World Bank Announces Open Access Policy for Research and Knowledge, Launches Open Knowledge Repository

April 10, 2012

WASHINGTON, April 10, 2012 - The World Bank today announced that it will implement a new Open Access policy for its research outputs and knowledge products, effective July 1, 2012. The new policy builds on recent efforts to increase access to information at the World Bank and to make its research as widely available as possible. As the first phase of this policy, the Bank launched today a new Open Knowledge Repository and adopted a set of Creative Commons copyright licenses.

The new Open Access policy, which will be rolled out in phases in the coming year, formalizes the Bank’s practice of making research and knowledge freely available online. Now anybody is free to use, re-use and redistribute most of the Bank's knowledge products and research outputs for commercial or non-commercial purposes.

“Knowledge is power,” World Bank Group President Robert B. Zoellick said. “Making our knowledge widely and readily available will empower others to come up with solutions to the world’s toughest problems. Our new Open Access policy is the natural evolution for a World Bank that is opening up more and more."

The policy will also apply to Bank research published with third party publishers including the institution’s two journals—World Bank Research Observer (WBRO) and World Bank Economic Review (WBER)—which are published by Oxford University Press, but in accordance with the terms of third party publisher agreements. The Bank will respect publishing embargoes, but expects the amount of time it takes for externally published Bank content to be included in its institutional repository to diminish over time.

In support of the new Open Access Policy, the World Bank is adopting a Creative Commons Attribution (CC BY) copyright license for content published by the Bank, the most accommodating of all licenses offered by Creative Commons. It allows anyone to distribute, reuse, and build upon the Bank’s published work, even commercially, as long as the Bank is given credit for the original creation. The CC BY license helps the Bank to maximize its impact while simultaneously protecting the Bank's reputation and the integrity of its content.

World Bank content published by third party publishers will be available in the Open Knowledge Repository under a more restrictive Creative Commons license. The new copyright practice goes into effect today.

While much of the Bank’s research outputs and knowledge products have been available for free on the institution’s web site, and on other channels, the new Open Access policy marks a significant shift in how Bank content is disseminated and shared. For the first time, the Bank will have an aggregated portal to research and knowledge products, where the metadata is curated, the content is discoverable and easily downloaded, and third parties are free to use, reuse, and build on it.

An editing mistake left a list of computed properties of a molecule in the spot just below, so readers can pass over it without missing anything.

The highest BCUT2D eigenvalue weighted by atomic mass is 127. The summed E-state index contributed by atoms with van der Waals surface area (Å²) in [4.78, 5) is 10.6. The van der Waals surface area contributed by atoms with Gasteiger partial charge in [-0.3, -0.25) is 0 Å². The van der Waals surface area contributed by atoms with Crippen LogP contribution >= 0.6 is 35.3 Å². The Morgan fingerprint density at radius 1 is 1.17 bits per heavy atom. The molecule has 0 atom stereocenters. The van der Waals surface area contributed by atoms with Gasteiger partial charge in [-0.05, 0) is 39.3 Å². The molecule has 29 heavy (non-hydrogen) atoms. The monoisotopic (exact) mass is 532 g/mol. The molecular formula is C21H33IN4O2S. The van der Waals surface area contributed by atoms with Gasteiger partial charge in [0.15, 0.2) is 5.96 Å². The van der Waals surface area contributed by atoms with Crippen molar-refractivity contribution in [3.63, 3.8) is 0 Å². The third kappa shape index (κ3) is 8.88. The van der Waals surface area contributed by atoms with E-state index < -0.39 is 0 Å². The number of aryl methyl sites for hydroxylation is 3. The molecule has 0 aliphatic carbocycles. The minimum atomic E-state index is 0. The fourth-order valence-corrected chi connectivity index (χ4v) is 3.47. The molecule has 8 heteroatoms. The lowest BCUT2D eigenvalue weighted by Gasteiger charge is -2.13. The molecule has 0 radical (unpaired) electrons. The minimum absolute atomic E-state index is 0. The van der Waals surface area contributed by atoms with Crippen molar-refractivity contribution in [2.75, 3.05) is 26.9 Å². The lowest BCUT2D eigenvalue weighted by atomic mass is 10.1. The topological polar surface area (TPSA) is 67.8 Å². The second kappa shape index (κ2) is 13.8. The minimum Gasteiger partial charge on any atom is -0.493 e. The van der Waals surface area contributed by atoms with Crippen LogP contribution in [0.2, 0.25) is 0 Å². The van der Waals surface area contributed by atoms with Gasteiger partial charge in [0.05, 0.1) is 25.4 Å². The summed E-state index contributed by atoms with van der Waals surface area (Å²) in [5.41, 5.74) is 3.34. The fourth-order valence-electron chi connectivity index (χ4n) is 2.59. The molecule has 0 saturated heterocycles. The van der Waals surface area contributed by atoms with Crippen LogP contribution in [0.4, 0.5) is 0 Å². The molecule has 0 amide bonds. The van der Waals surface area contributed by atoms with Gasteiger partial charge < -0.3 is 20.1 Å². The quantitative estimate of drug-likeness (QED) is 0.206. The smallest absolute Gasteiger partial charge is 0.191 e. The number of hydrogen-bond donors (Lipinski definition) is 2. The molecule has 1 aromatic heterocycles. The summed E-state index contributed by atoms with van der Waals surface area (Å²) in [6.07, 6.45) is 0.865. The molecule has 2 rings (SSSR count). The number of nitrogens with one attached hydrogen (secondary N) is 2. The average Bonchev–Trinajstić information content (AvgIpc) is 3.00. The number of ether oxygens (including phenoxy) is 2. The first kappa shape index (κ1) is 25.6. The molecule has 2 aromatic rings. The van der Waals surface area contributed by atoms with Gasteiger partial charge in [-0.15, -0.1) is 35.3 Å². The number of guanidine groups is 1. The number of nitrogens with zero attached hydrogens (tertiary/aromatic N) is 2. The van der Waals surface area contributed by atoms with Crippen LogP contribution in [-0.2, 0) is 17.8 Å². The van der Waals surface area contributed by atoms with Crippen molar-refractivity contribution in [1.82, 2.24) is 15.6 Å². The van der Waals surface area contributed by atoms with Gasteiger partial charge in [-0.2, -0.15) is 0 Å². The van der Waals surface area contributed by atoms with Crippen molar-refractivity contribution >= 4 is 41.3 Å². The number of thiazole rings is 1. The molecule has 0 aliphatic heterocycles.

“Allowing unfettered access to the Bank’s trove of development knowledge is commendable”, said Cathy Casserly, CEO of Creative Commons. “For researchers, it increases the visibility, usage, and impact of their work. For users, it allows for the discovery of knowledge and encourages the open interchange of ideas.”

The Open Knowledge Repository, the centerpiece of the policy, is the new home for all of the World Bank’s research outputs and knowledge products. The Repository currently contains works from 2009-2012 (more than 2,100 books and papers) across a wide range of topics and all regions of the world. This includes the World Development Report, and other annual flagship publications, academic books, practitioner volumes, and the Bank’s publicly disclosed country studies and analytical reports. The repository also contains journal articles from 2007-2010 from the two World Bank journals WBRO and WBER.

The repository will be updated regularly with new publications and research products, as well as with content published prior to 2009. Starting in 2013, the repository will also provide links to datasets associated with research. While the vast majority of the works are published in English, over time translated editions will also be added.

The Open Knowledge Repository is interoperable with other repositories and will support optimal discoverability and re-usability of the content by complying with Dublin Core metadata standards and the Open Archives Initiatives protocol for metadata harvesting.

“This new policy is a natural extension of our other efforts to make the Bank more open, including the Open Data Initiative and the landmark Access to Information Policy”, said Caroline Anstey, World Bank Managing Director. “Anyone with Internet access will have much greater access to the World Bank’s knowledge. And for those without internet access, there is now unlimited potential for intermediaries to reuse and repurpose our content for new languages, platforms and media, further democratizing development by getting information into the hands of all those who may benefit from it.”

The new Open Access policy and launch of the Open Knowledge Repository represent the next major development in the World Bank’s Open Development Agenda. The first two initiatives were:

  • Open Data Initiative (launched in April 2010): a range of reforms enabling free access to more than 7,000 development indicators, as well as a wealth of information on World Bank projects and finances, and
  • Access to Information Policy (launched in July 2010): a groundbreaking change in how the World Bank makes information available to the public.
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